I’m not quite sure what’s going on but it’s becoming more difficult to find really good cinnamon—frequently what is sold as cinnamon is its coarser cousin cassia. Most of the real cinnamon comes not from India but from Sri Lanka. The latter is the biggest exporter of cinnamon in the world by far. Cinnamon trees grow happily in the same kind of tropical climates as tea and rubber. They can grow to a height of 20-30ft but are carefully pruned to a height of 6 ft so the branches grow in a spindly fashion. These are cut when they are about the thickness of a brush handle and 6-8ft long.
I visited a cinnamon plantation in Sri Lanka some time ago, the grower explained that one can start to harvest the cinnamon after 3 ½ years. In December and January and then again in August. The art of peeling the bark is very specialized and done by a people from a particular caste called Salagama. The cinnamon peelers sit side-by-side, cross-legged in a shed. It is fascinating to watch, one person peels off the outer bark, then the next carefully slits the inner layer with a short knife and lifts it off in long pieces. This will curl up as it dries and then be sold in cinnamon quills or sticks for use in sweet and savory dishes and medicines. Cinnamon is now known to be a cure for type 2 diabetes. It brings blood sugar levels down naturally and mimics the action of insulin. In Sri Lanka people also drink cinnamon tea to help reduce cholesterol—just add a ¼ teaspoon of freshly ground cinnamon to a cup of weak tea. Omit the milk.
From the cook’s point of view, good cinnamon is a beautiful flavour enhancer however the majority of ground cinnamon is now adulterated with the cheaper and more acrid cassia. You will notice that it is darker in colour than it used to be and has a much less appealing aroma so it’s best to buy whole cinnamon sticks or quills and grind them yourself in a coffee or spice grinder.
Cinnamon and Orange Cake
45g/ 1 ½ oz slightly stale white breadcrumbs (yeast or soda bread)
200g/ 7 oz caster sugar
100g/ 3 1/2 ozs ground almonds
7 fl ozs / 200ml oil
finely grated zest of 1 large orange
finely grated zest 1/2 lemon
1/2 teaspoon baking powder
juice of 1 orange
juice of 1/2 lemon
85g /3 ozs sugar
1 cinnamon stick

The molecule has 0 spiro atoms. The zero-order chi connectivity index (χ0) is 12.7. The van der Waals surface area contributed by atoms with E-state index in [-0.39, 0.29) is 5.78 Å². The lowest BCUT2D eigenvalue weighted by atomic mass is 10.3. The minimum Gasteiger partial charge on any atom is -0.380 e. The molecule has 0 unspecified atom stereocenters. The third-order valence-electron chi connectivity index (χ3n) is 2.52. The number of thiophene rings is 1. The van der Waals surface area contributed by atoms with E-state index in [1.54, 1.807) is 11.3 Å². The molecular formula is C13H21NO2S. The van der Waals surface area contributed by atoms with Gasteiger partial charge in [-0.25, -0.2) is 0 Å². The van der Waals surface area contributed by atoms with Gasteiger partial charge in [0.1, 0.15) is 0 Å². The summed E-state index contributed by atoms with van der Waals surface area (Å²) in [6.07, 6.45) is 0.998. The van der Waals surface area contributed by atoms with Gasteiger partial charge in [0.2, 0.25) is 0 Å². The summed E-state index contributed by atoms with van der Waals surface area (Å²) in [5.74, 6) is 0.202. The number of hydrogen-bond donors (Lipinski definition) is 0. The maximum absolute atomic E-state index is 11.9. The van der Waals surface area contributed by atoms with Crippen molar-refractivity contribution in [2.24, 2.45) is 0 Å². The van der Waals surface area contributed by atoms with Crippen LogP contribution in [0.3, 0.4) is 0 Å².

crème fraiche or Greek yoghurt
8 inch x 2 1/2 inch deep (20.5cm x 6.5cm deep) tin OR 4 small loaf tins 5.75 inches (14.6cm) x 3 inches (7.62cm) lined with greaseproof or silicone paper.
Mix the breadcrumbs with the sugar, almonds, and baking powder. Whisk the oil with the eggs, pour into the dry ingredients and mix well. Add the orange and lemon zest. Pour the mixture into a greased and lined tin.
Put into a cold oven, and set the heat to 180C/350F/regulo 4.
Bake for 45-60 minutes or until the cake looks a rich golden brown. A skewer inserted into the centre should come out clean. Cool for 5 minutes in the tin before turning out onto a plate.
Meanwhile make the syrup
Put all the ingredients into a stainless steel saucepan, bring gently to the boil, stirring until the sugar has dissolved completely. Simmer for 3 minutes. While it is still warm,
pierce holes in the cake with a skewer and pour over the syrup. Leave to cool. Spoon excess syrup back over the cake every now and then until it is all soaked up.
One can remove the cinnamon sticks but I like to leave them on top of the cake.
Serve with crème fraiche or thick Greek yoghurt.
Cinnamon & Marzipan Apples
A Swedish friend called Bo Hermansson gave me this mouth-watering recipe for baked apples. The centre is filled with homemade marzipan and then the apples are rolled in cinnamon-flavoured sugar.
Serves 12, 1 per person
12 medium eating apples, eg. Worcester Pearmain, Golden Delicious or Cox’s Orange Pippin
175g / 6 oz ground almonds
225g / 8ozs sugar
4 fl ozs /110ml water
1 egg white
natural almond extract to taste (beware, 1 drop only)
4 ozs /110g melted butter
8ozs /225g castor sugar mixed with 4 rounded teaspoons ground cinnamon. (This is approximate: the amount of the mixture depends on the size of the apples.)
To Make the Marzipan
Put the sugar and water into a deep saucepan. Stir over a medium heat to dissolve the sugar in the water. Bring to the boil. Cover the pan for 2 minutes to steam any sugar from saucepan sides. Remove cover and boil rapidly just to thread stage -106-113°C (236°F).
Remove from the heat. Stir the syrup for a second or two until cloudy. Stir in almonds. Set aside to cool briefly.
Lightly whisk egg white, add the almond extract and stir into the almond mixture. Transfer the paste from the saucepan to pyrex plate. Cool. The cool marzipan should feel like moulding clay.
Meanwhile, peel and core the apples. Stuff the cavities with the marzipan filling. Roll the apples first in melted butter and then in the castor sugar and cinnamon. Arrange side by side in an ovenproof dish and bake in a moderate oven 180°C/350°F/regulo 4, for 1 hour approx. The apples need to be very soft and almost bursting.
Serve warm with a bowl of softly-whipped cream.
(Marzipan will keep for 2-3 months in a fridge).